The Implications of the Edwardsian Principle for Heaven and Hell

What is the Edwardsian principle, that is, the keystone rule of Jonathan Edwards?  If you have paid any attention to John Piper’s ministry over the last thirty years, you know it.  And I would argue that the principle itself is not original to Edwards or Piper, but is in fact derivative.  It is derivative from the Scriptures.  God is the original of it.  But what is it?  Simply this: God is most glorified in us when we are most satisfied in Him.  Or, God’s passion for his own glory and his passion for my joy in Him are not at odds.  Edwards writes, “The end of the creation is that the creation might glorify [God].  Now what is glorifying God, but a rejoicing at the glory he has displayed,” and elsewhere, “The happiness of the creature consists in rejoicing in God, by which also God is magnified and exalted,” and it is this magnification of His glory in the happiness of His creatures in that glory that God is committed to with unswerving zeal; thus, again, God’s passion for his own glory and his passion for my joy in Him are not at odds.

This morning I simply want to show, by virtue of Piper’s quotes on the matters, what implications this holds for heaven and hell.

First, what of heaven then?

“Heaven will be a never-ending, ever-increasing discovery of more and more of God’s glory with greater and ever-greater joy in him.  If God’s glory and our joy in him are one, and yet we are not infinite as he is, then our union with him in the all-satisfying experience of his glory can never be complete, but must be increasing with intimacy and intensity forever and ever.  The perfection of heaven is not static.  Nor do we see at once all there is to see — for that would be a limit on God’s glorious self-revelation, and therefore, his love.  Yet we do not become God.  Therefore, there will always be more, and the end of increased pleasure in God will never come.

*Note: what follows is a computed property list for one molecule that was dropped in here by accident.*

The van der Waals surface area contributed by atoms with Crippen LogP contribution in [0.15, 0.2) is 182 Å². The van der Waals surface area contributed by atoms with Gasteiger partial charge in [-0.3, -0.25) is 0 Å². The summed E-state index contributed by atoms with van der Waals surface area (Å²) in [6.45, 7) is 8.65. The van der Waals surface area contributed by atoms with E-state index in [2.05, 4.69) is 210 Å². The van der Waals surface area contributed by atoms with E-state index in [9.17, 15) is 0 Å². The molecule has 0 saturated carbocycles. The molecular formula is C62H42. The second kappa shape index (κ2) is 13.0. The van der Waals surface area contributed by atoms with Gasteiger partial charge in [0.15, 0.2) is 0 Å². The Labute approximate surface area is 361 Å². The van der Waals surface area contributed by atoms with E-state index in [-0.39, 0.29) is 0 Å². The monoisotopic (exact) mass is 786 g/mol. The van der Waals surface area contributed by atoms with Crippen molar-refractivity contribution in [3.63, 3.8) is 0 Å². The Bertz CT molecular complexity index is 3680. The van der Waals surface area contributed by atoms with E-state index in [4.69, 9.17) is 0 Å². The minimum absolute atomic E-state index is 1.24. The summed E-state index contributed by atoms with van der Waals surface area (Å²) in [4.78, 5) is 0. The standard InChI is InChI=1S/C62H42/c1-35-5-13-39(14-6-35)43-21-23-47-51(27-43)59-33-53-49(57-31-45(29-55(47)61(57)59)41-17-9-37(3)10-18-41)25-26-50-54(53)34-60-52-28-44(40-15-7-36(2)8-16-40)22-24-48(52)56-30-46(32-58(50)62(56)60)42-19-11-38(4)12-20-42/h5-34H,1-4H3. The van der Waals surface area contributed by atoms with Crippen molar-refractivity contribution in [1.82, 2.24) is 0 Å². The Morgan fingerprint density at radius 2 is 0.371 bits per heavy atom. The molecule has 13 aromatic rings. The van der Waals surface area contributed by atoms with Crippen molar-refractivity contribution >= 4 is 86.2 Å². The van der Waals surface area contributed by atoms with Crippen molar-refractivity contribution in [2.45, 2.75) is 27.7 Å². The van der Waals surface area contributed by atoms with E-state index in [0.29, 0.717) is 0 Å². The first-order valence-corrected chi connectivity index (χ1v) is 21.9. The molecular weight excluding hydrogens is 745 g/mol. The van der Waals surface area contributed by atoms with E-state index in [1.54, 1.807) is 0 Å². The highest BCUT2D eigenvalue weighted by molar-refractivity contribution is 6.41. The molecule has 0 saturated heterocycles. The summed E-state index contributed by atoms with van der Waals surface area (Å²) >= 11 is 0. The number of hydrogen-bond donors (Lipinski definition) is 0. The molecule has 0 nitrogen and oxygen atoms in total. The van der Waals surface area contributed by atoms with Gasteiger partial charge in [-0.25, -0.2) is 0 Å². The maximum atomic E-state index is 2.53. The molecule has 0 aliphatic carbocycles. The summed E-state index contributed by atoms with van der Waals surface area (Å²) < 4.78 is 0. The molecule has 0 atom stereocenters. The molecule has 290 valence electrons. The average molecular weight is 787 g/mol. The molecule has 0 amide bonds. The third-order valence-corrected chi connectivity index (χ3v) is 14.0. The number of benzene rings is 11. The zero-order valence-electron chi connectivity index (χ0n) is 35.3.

Hear is the way Edwards puts it: ‘I suppose it will not be denied by any, that God, in glorifying the saints in heaven with eternal felicity, aims to satisfy his infinite grace or benevolence, by the bestowment of a good [which is] infinitely valuable, because eternal: and yet there never will come the moment, when it can be said, that now this infinitely valuable good has been actually bestowed.’  Moreover, he says, our eternal rising into more and more of God will be a ‘rising higher and higher through that infinite duration, and . . . not with constantly diminishing (but perhaps increasing) celerity [that is, velocity] . . . [to an] infinite height; though there never will be any particular time when it can be said already to have come to such a height.’  This is what we see though a glass darkly in Ephesians 2.7, ‘[God seats us in heaven with Christ] so that in the ages to come He might show the surpassing riches of His grace in kindness toward us in Christ Jesus.’ It will take in infinite number of ages for God to be done glorifying the wealth of his grace to us — which is to say the will never be done.”

Second, what of hell?

Hell is unspeakably real, conscious, horrible and eternal — the experience in which God vindicates the worth ofhis glory in holy wrath on those who would not delight in what is infinitely glorious.  If infinitely valuable glory has been spurned, and the offer of eternal joy in God has been finally rejected, an indignity against God has been committed so despicable as to merit eternal suffering.  Thus, Edwards says, ‘God aims at satisfying justice in the eternal damnation of sinners; which will be satisfied by their damnation, considered no otherwise than with regard to its eternal duration.  But yet there never will come that particular moment, when it can be said, that now justice is satisfied.’  Of the love of God and the wrath of God, Edwards says simply, ‘Both will be unspeakable.’

John Piper, God’s Passion for His Glory, 37-38.